Mission: Impossible – Dead Reckoning Part One: a thrilling blockbuster that continually ups the ante

Tom Cruise is relentless in his quest to show off his enduring action-star abilities, and this slick, stylised instalment in the Hollywood franchise reaps the benefits.

4 July 2023

By Jason Anderson

Mission: Impossible – Dead Reckoning Part One (2023)
Sight and Sound

Along with last year’s all-conquering Top Gun: Maverick, the seventh film in the Mission: Impossible franchise demonstrates Tom Cruise’s determination to defy the usual ravages of time. He’s not content to be the last stalwart of the age of Hollywood A-listers through the 1980s and ‘90s, when industry wisdom deemed a certain name on a poster was an even greater guarantee of success than any now-coveted piece of IP. Ever-eager to show that he’ll do what any action scene requires of him, the now-61-year-old actor will not concede there’s been any diminishment in his agility or virility in four decades of superstardom. 

But he’s not too vain to recognise the comedic potential in occasionally puncturing any illusion of enduring invincibility. The funniest example arrives in the middle of the new film’s second major set piece as hero Ethan Hunt evades a panoply of pursuers on (and eventually below) the streets of Rome. He and his IMF team – still on the fringes of the American intelligence community but useful all the same – are part of a high-tech goose chase to capture a pair of keys that are essential to controlling a villainous, globe-threatening AI. One of Ethan’s complications is Grace (Hayley Atwell), the nimble pickpocket who’s his main foil here. Given that Ethan and Grace end up handcuffed together after a run-in with the police, driving would be a challenge even if he didn’t then get stuck behind the wheel of an emasculating tiny yellow Fiat. Initially unable to master even the windshield wipers, Ethan looks at his passenger with an expression of utter hopelessness and bewilderment – he could be a senior citizen dealing with too many remote controls.

Of course, the film’s generous array of ornately stylised and briskly paced action sequences gives its star and producer ample opportunities to show off what he can (still) do. We’re given a ridiculously close-quarters fight scene in a narrow walkway, a race with the Orient Express and several more examples of Cruise’s affection for dangling from perilous heights. 

Hayley Atwell and Tom Cruise in Mission: Impossible - Dead Reckoning Part One (2023)

Potentially more impressive is the ability of Cruise and co-writer/director Christopher McQuarrie – back for his third outing in the series, which has continued to improve during his tenure – to find yet more ways to up the ante. One secret to the franchise’s success is its ability to tailor a variety of thriller modes to its own purposes, beginning with the Hitchcockian elegance that Brian De Palma brought to the original big-screen instalment in 1997 and continuing with John Woo incorporating his signature bullet ballets for Mission: Impossible 2 (2000). While subsequent entries by J.J. Abrams and Brad Bird integrated the terser action aesthetic popularised by the Jason Bourne films, Cruise and McQuarrie now favour the cool-tempered kineticism of Tenet (2020) and the more baroque sensibility of the John Wickiverse.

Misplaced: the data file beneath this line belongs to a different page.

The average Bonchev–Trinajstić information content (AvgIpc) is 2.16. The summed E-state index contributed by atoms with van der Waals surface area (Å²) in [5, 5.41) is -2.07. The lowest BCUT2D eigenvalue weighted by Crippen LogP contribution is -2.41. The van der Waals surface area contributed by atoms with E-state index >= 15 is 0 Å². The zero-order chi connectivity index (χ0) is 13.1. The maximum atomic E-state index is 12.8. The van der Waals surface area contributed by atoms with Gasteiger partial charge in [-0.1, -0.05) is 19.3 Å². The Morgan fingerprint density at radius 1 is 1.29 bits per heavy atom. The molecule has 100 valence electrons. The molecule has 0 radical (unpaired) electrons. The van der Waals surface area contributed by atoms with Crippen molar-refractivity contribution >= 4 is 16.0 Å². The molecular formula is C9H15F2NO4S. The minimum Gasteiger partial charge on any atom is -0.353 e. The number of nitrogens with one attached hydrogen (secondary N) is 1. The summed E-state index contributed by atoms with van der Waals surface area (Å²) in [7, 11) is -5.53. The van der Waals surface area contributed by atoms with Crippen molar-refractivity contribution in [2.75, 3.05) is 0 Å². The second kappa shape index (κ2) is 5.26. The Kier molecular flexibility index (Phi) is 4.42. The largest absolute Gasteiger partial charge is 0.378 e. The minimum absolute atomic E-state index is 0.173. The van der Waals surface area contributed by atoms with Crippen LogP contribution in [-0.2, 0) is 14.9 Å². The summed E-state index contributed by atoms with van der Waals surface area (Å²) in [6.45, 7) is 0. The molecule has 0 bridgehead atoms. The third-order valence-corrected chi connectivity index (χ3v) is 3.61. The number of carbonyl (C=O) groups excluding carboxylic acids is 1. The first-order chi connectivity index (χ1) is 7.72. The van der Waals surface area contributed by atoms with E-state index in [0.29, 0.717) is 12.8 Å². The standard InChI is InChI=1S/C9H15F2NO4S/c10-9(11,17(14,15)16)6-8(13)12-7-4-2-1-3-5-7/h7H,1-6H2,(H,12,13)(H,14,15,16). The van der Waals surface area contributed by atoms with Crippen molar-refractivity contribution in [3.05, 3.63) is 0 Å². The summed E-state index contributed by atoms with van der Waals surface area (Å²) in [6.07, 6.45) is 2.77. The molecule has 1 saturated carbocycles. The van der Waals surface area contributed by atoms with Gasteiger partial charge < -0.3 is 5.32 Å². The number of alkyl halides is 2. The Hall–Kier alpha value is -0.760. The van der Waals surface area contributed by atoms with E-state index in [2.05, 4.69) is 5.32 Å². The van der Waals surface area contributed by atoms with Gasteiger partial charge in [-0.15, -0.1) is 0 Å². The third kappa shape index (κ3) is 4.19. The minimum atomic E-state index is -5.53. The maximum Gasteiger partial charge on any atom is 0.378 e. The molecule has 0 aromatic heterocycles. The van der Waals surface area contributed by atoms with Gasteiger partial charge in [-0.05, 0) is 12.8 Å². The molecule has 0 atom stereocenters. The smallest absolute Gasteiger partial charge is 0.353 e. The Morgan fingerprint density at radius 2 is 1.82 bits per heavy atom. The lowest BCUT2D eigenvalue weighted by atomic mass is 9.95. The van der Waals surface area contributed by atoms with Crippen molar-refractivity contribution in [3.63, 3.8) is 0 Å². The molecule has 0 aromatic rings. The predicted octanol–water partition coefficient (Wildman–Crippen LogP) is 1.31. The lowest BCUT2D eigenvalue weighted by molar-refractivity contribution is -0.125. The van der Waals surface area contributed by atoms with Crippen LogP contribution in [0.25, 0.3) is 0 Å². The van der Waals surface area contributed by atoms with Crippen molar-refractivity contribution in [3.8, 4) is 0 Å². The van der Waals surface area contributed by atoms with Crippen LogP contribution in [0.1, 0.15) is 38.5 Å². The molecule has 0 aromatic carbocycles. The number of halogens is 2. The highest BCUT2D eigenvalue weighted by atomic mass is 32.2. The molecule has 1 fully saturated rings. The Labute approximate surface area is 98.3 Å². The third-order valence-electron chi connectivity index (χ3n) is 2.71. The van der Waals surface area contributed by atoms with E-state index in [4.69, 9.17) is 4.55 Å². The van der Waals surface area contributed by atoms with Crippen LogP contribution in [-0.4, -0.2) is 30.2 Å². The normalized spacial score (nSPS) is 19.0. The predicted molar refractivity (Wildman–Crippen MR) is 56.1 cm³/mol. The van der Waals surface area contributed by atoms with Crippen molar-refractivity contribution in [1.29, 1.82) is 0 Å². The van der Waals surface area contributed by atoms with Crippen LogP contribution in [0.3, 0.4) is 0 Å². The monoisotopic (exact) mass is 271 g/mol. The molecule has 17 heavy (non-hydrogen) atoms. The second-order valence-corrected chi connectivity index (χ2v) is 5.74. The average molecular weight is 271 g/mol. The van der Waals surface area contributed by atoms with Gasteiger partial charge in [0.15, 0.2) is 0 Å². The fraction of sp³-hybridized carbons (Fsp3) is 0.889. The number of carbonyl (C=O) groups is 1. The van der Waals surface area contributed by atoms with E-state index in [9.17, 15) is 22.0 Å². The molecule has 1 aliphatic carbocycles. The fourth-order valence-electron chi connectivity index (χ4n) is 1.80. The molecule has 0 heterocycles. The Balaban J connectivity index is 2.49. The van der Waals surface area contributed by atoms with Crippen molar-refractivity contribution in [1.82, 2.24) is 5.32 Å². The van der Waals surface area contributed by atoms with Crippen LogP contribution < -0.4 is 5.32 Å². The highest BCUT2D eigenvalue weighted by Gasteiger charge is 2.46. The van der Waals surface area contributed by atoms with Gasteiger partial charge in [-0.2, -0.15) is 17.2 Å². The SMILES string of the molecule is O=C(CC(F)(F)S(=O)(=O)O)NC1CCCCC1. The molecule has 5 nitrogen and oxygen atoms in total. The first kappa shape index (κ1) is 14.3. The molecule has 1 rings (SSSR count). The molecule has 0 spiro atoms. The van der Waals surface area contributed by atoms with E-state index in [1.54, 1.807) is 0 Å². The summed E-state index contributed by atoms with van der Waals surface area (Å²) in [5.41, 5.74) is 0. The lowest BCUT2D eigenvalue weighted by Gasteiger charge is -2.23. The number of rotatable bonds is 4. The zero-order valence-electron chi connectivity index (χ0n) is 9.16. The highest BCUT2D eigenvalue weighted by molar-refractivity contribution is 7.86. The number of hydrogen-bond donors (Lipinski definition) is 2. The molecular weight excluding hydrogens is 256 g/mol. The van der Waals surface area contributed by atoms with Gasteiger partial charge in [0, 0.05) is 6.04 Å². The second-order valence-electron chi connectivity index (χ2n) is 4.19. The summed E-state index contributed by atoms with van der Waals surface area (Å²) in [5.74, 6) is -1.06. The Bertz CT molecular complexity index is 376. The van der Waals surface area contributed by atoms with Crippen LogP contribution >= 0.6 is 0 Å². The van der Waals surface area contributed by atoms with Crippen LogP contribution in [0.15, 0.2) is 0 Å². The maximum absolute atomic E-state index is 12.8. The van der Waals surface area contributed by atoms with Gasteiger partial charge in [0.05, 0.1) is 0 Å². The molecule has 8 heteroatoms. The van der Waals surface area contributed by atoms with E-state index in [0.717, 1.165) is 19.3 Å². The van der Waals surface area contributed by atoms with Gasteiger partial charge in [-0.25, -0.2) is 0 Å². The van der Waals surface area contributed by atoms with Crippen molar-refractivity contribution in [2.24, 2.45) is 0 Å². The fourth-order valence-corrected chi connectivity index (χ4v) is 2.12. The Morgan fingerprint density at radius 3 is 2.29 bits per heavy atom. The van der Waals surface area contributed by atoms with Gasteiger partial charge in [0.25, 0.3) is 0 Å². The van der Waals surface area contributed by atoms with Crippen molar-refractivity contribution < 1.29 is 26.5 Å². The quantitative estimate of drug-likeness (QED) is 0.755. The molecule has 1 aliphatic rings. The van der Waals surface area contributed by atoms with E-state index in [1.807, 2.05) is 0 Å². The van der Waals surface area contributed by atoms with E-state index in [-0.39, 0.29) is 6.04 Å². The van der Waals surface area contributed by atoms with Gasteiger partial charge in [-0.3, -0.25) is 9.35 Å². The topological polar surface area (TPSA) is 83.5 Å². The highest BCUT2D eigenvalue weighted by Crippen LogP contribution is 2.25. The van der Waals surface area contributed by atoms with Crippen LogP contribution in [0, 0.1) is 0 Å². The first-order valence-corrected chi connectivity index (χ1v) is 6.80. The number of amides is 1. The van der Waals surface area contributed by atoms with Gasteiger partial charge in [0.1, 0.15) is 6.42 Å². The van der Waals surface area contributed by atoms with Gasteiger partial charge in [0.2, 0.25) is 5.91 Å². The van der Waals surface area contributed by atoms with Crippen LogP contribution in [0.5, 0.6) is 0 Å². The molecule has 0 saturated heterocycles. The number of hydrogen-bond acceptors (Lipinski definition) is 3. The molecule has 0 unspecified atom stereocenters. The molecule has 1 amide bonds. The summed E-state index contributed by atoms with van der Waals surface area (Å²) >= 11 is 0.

The latter’s influence is especially clear when all the players convene in Venice for the centrepiece, a nigh-operatic display of expertly calibrated mayhem involving guns, blades, boats and Pom Klementieff – whose chic killer here benefits from the wit and deftness she displays as Mantis in the Guardians of the Galaxy series (inexplicably costumed like Adam Ant circa 1980). 

Though Klementieff is the most memorable new addition, Esai Morales boasts the necessary panache as a nemesis from deep in Ethan’s past. Likewise, Atwell acquits herself with sufficient savvy to keep from being outflanked by Rebecca Ferguson and Vanessa Kirby in their return appearances. Simon Pegg and Ving Rhames – back as Ethan’s allies Benji and Luther – can be forgiven for seeming a little less spry given how many times they’ve now endured the series’ notoriously arduous shoots. 

But the painstaking efforts clearly pay off here. With the often sloppy look of recent instalments in the MCU and Fast & Furious series – the result of unrealistic timelines, tightening budgets and other worsening conditions for VFX houses – Cruise’s flagship has arguably become the only contemporary Hollywood franchise that reliably puts its money on the screen. Likewise, it may feel increasingly churlish to begrudge Cruise for his efforts to maintain his power and prowess when his old-school spectaculars trump its competitors so completely.

 ► Mission: Impossible — Dead Reckoning Part One is in UK cinemas from 10 July. 


 

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